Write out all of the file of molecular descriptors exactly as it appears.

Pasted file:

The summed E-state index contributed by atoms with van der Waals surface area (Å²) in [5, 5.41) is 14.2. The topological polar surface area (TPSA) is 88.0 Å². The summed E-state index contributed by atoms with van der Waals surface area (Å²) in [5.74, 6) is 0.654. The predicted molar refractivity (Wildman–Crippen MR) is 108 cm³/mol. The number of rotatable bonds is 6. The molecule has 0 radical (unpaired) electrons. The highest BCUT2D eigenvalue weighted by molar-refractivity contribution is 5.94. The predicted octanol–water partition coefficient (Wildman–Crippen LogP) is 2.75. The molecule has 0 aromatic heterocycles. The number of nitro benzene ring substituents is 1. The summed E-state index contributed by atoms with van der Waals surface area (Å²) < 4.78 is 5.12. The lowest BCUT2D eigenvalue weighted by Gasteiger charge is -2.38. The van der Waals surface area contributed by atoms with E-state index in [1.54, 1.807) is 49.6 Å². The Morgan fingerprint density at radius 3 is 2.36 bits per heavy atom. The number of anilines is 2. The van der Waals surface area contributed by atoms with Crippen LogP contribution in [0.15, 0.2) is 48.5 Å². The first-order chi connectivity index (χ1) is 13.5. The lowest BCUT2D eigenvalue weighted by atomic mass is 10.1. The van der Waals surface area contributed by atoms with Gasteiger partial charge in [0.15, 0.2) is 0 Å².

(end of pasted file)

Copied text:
The summed E-state index contributed by atoms with van der Waals surface area (Å²) in [5, 5.41) is 14.2. The topological polar surface area (TPSA) is 88.0 Å². The summed E-state index contributed by atoms with van der Waals surface area (Å²) in [5.74, 6) is 0.654. The predicted molar refractivity (Wildman–Crippen MR) is 108 cm³/mol. The number of rotatable bonds is 6. The molecule has 0 radical (unpaired) electrons. The highest BCUT2D eigenvalue weighted by molar-refractivity contribution is 5.94. The predicted octanol–water partition coefficient (Wildman–Crippen LogP) is 2.75. The molecule has 0 aromatic heterocycles. The number of nitro benzene ring substituents is 1. The summed E-state index contributed by atoms with van der Waals surface area (Å²) < 4.78 is 5.12. The lowest BCUT2D eigenvalue weighted by Gasteiger charge is -2.38. The van der Waals surface area contributed by atoms with E-state index in [1.54, 1.807) is 49.6 Å². The Morgan fingerprint density at radius 3 is 2.36 bits per heavy atom. The number of anilines is 2. The van der Waals surface area contributed by atoms with Crippen LogP contribution in [0.15, 0.2) is 48.5 Å². The first-order chi connectivity index (χ1) is 13.5. The lowest BCUT2D eigenvalue weighted by atomic mass is 10.1. The van der Waals surface area contributed by atoms with Gasteiger partial charge in [0.15, 0.2) is 0 Å².